Col de Menté - Saint-Béat (Pyrenees)
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Click on the profile to enlarge (🔍) Col de Menté from Saint Béat is one of the most challenging climbs in the Ariège Pyrenees. The consistently high gradients offer little respite and there is also little shade to be found on the steep slopes.
Roads & TrafficThe road surface is in very good condition throughout.
There is little traffic on the climb.
Col de Menté is a legendary climb of the Tour de France, set on the edge of the Ariège Pyrenees. It has never hosted a stage finish, but the steep slopes have seen many riders crack and it is certainly a mountain for genuine climbers. Riders who have crested the summit first include Lucien Van Impe, Richard Virenque and Robert Millar - hitting at the pedigree required to do well here.
The Col de Menté is perhaps more famous for its role in the 1971 Tour de France. The Spanish rider Luis Ocaña; was winning the race by seven minutes when he was attacked on the descent of the Col de Menté by Eddy Merckx in horrendous stormy conditions. The latter rider crashed and took Ocaña with him.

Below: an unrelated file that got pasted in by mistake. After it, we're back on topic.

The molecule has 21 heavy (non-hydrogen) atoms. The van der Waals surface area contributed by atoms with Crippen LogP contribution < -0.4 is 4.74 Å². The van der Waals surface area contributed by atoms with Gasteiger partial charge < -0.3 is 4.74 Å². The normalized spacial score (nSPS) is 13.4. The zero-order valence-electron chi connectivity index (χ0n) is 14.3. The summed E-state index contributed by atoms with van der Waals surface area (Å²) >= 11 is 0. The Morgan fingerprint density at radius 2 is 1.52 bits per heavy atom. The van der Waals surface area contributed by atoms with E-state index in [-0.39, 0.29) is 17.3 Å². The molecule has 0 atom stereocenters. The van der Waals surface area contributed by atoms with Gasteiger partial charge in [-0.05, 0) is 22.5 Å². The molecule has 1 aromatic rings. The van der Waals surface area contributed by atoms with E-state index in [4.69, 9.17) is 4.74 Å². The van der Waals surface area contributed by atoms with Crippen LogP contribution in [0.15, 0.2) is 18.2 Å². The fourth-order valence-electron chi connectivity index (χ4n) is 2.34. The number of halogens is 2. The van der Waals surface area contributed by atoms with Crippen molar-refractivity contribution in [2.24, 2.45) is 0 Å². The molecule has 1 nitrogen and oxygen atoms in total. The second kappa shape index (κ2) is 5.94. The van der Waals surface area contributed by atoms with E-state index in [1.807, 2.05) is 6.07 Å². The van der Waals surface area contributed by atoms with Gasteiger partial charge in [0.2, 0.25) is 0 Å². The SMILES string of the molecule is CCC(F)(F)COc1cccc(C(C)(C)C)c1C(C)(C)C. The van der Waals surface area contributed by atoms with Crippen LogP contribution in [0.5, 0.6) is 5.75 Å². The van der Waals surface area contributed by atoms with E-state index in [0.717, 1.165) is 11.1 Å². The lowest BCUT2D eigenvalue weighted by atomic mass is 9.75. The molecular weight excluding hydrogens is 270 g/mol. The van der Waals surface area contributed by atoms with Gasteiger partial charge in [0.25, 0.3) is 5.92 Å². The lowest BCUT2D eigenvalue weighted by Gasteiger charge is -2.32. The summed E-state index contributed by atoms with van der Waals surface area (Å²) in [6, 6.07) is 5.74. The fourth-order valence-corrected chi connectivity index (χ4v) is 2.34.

While Merckx was able to get up and continue - eventually riding to overall victory in the Tour - Ocaña had to be taken to hospital and had to wait until 1973 before he claimed his first overall win at the race. There is a plaque on one of the hairpins high up on the Saint Béat side which marks this event.
In terms of scenery, the climb from Saint Béat is the less interesting of the two sides. There are pleasant views back down into the valley and the hairpin bends are good fun to ride, but the top is covered by trees and the scenery is not as stunning as on other climbs ni the region.
Subject to weather Col de Menté is open throughout the year.
Other sidesCol de Menté can also be climbed from Ponte de l'Oule in the east.
Port de Balès
Col de Peyresourde
Col du Portillon
Col de Portet d'Aspet